Lucy Wills finished her course in 1911 and obtained a Class 2 in Part 1 of the Natural Sciences Tripos in 1910 and Class 2 in Part 2 (Botany) in 1911. Because she could not receive a degree, she received a certificate that she had taken and been successful in the Tripos exams. In 1928 she received the 'titular degree' of MA Cantab, a stage between certificates and full degrees which operated from 1921 to 1948.

In February 1911, Lucy Wills’s father died at the early age of 52. She had been very close to him and it is likely that his unexpected death affected her final exam results that summer. In 1913 her elder sister Edith died at the age of 26.

Later that year, Lucy Wills and her mother traveled by sea to Ceylon, now Sri Lanka, where they visited relatives and friends. In 1914 she and her younger brother Gordon traveled by sea to South Africa. A friend from Newnham, Margaret (Margot) Hume, was lecturing in botany at the South African College, then part of the University of the Cape of Good Hope. She and Lucy Wills were both interested in Sigmund Freud’s theories. At the outbreak of war in August 1914, Gordon enlisted in the Transvaal Scottish Regiment. Lucy Wills spent some weeks doing voluntary nursing in a hospital in Cape Town, before she and Margot Hume returned by sea to England, arriving in Plymouth in December.

In January 1915, Lucy Wills enrolled as a medical student at the London (Royal Free Hospital) School of Medicine for Women ('The School'), then already part of the University of London. The school had been established in 1874 as the London School of Medicine for Women and was the first medical school in Britain to train women. The foundation of the school was due to Sophia Jex-Blake and her supporters. These included Charles Darwin, Lord Shaftesbury and Thomas Huxley, together with a number of pioneering women physicians, among them the first woman in England to obtain a medical qualification, Elizabeth Garrett Anderson. In 1877 the Royal Free Hospital agreed to allow the school students access to the wards and out-patient departments, and in 1898 the two institutions joined forces, with the school changing its name to the London (Royal Free Hospital) School of Medicine for Women. It became part of the University of London. It was in Hunter Street, next to Brunswick Square in Bloomsbury, while the Royal Free Hospital was then in Gray’s Inn Road, about a quarter of a mile away.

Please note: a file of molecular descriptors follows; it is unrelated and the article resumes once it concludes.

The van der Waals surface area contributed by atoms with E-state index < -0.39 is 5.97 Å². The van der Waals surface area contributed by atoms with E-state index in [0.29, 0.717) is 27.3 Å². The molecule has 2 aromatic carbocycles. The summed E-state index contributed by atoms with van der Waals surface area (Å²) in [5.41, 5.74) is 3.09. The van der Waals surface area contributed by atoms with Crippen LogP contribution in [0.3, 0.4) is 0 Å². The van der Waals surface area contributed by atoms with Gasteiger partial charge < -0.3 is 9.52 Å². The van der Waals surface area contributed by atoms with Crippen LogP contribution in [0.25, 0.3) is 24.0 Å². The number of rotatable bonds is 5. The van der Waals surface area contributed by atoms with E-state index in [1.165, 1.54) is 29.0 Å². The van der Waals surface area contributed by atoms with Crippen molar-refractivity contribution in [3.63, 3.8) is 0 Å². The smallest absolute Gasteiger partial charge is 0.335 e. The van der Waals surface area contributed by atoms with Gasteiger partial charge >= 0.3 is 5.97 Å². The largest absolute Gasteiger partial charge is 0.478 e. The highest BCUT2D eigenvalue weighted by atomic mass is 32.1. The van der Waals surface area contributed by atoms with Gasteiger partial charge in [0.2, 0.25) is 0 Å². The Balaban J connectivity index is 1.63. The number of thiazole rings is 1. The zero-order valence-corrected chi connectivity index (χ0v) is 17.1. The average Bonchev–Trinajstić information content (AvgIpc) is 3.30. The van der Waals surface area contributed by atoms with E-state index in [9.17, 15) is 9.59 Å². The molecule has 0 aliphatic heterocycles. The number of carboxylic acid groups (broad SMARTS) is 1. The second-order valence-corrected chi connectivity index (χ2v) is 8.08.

The school had strong links with India, and had a number of Indian women students, including Dr Jensha Jhirad, the first Indian woman to qualify with a degree in obstetrics and gynaecology in 1919, the year before Lucy Wills graduated.

Lucy Wills became a legally qualified medical practitioner with the qualification of Licentiate of the Royal College of Physicians London awarded in May 1920 (LRCP Lond 1920), and the University of London degrees of Medical Bachelor and Bachelor of Science awarded in December 1920 (MB BS U Lond) - then 32.

On qualifying, Lucy Wills decided not to practise as a physician, but to research and teach in the Department of Pregnant Pathology at the Royal Free. There she worked with Christine Pillman (later Mrs Ulysses Williams) who had been at Girton at the same time Lucy was at Newnham, on metabolic studies of pregnancy.

In 1928 Lucy Wills began her seminal research work in India on macrocytic anaemia in pregnancy. This was prevalent in a severe form among poorer women with dietary deficiencies, particularly those in the textile industry. Dr Margaret Balfour of the Indian Medical Service had asked her to join the Maternal Mortality Inquiry sponsored by the Indian Research Fund Association at the Haffkine Institute in Bombay.

Lucy Wills was in India between 1928 and 1933, mostly based at the Haffkine Institute in Bombay. In the summer of 1929, from April to October, she moved her work to the Pasteur Institute of India in Coonoor (where Sir Robert McCarrison was Director of Nutrition Research), and in early 1931 she was working at the Caste and Gosha Hospital in Madras. In each of the summers of 1930, 1931 and 1932 she returned to England for a few months and continued her work in the pathology laboratories at the Royal Free. She was back at the Royal Free full-time in 1933, but there was another 10-week working visit to the Haffkine Institute from November 1937 to early January 1938. On this occasion, and for the first time, Lucy Wills travelled by air to Karachi and onwards by sea.

The air journey in October 1937 was in an Imperial Airways flying boat, on their recently inaugurated route carrying mail and some passengers. The flying boat was a Short ‘C’ Class Empire flying boat, the Calypso, G AEUA. The route started at Southampton and involved landings on water for refuelling at Marseilles, Bracciano near Rome, Brindisi, Athens, Alexandria, Tiberias, Habbaniyah to the west of Baghdad, Basra, Bahrein, Dubai, Gwador and Karachi, with overnight stops at Rome, Alexandria, Basra and Sharjah (just outside Dubai). The five-day flight was the first of the Imperial Airways flights to go beyond Alexandria.